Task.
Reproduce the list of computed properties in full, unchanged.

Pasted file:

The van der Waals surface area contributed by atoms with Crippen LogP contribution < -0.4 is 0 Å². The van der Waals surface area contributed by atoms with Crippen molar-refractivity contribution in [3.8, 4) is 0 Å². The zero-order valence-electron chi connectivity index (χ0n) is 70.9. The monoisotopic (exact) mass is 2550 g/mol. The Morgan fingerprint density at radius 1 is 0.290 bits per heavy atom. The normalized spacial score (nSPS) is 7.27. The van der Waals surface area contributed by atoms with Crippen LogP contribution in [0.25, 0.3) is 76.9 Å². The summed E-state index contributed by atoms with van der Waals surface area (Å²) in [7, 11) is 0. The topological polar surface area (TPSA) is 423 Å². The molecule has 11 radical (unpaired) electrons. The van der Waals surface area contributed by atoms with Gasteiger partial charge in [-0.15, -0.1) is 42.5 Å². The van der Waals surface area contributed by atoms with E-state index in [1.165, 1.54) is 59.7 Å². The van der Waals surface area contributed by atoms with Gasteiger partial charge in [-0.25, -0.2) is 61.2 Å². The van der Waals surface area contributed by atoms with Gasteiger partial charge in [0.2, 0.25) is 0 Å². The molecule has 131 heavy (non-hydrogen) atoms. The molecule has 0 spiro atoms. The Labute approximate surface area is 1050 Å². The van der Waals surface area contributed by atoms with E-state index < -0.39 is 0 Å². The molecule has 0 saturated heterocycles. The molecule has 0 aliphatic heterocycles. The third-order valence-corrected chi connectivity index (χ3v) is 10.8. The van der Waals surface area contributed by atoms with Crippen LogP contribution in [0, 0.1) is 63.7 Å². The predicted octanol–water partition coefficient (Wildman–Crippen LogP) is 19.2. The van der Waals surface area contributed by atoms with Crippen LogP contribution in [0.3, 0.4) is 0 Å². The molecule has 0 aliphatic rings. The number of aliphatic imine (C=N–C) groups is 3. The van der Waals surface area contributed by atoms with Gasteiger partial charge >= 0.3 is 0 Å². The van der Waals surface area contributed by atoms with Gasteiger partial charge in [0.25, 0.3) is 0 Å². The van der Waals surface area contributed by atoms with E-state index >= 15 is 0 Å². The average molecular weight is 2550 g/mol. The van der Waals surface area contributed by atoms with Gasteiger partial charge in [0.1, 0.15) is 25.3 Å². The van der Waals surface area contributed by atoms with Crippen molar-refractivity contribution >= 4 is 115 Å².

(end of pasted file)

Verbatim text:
The van der Waals surface area contributed by atoms with Crippen LogP contribution < -0.4 is 0 Å². The van der Waals surface area contributed by atoms with Crippen molar-refractivity contribution in [3.8, 4) is 0 Å². The zero-order valence-electron chi connectivity index (χ0n) is 70.9. The monoisotopic (exact) mass is 2550 g/mol. The Morgan fingerprint density at radius 1 is 0.290 bits per heavy atom. The normalized spacial score (nSPS) is 7.27. The van der Waals surface area contributed by atoms with Crippen LogP contribution in [0.25, 0.3) is 76.9 Å². The summed E-state index contributed by atoms with van der Waals surface area (Å²) in [7, 11) is 0. The topological polar surface area (TPSA) is 423 Å². The molecule has 11 radical (unpaired) electrons. The van der Waals surface area contributed by atoms with Gasteiger partial charge in [-0.15, -0.1) is 42.5 Å². The van der Waals surface area contributed by atoms with E-state index in [1.165, 1.54) is 59.7 Å². The van der Waals surface area contributed by atoms with Gasteiger partial charge in [-0.25, -0.2) is 61.2 Å². The van der Waals surface area contributed by atoms with Gasteiger partial charge in [0.2, 0.25) is 0 Å². The molecule has 131 heavy (non-hydrogen) atoms. The molecule has 0 spiro atoms. The Labute approximate surface area is 1050 Å². The van der Waals surface area contributed by atoms with E-state index < -0.39 is 0 Å². The molecule has 0 saturated heterocycles. The molecule has 0 aliphatic heterocycles. The third-order valence-corrected chi connectivity index (χ3v) is 10.8. The van der Waals surface area contributed by atoms with Crippen LogP contribution in [0, 0.1) is 63.7 Å². The predicted octanol–water partition coefficient (Wildman–Crippen LogP) is 19.2. The van der Waals surface area contributed by atoms with Crippen LogP contribution in [0.3, 0.4) is 0 Å². The molecule has 0 aliphatic rings. The number of aliphatic imine (C=N–C) groups is 3. The van der Waals surface area contributed by atoms with Gasteiger partial charge >= 0.3 is 0 Å². The van der Waals surface area contributed by atoms with Gasteiger partial charge in [0.25, 0.3) is 0 Å². The van der Waals surface area contributed by atoms with E-state index >= 15 is 0 Å². The average molecular weight is 2550 g/mol. The van der Waals surface area contributed by atoms with Gasteiger partial charge in [0.1, 0.15) is 25.3 Å². The van der Waals surface area contributed by atoms with Crippen molar-refractivity contribution >= 4 is 115 Å².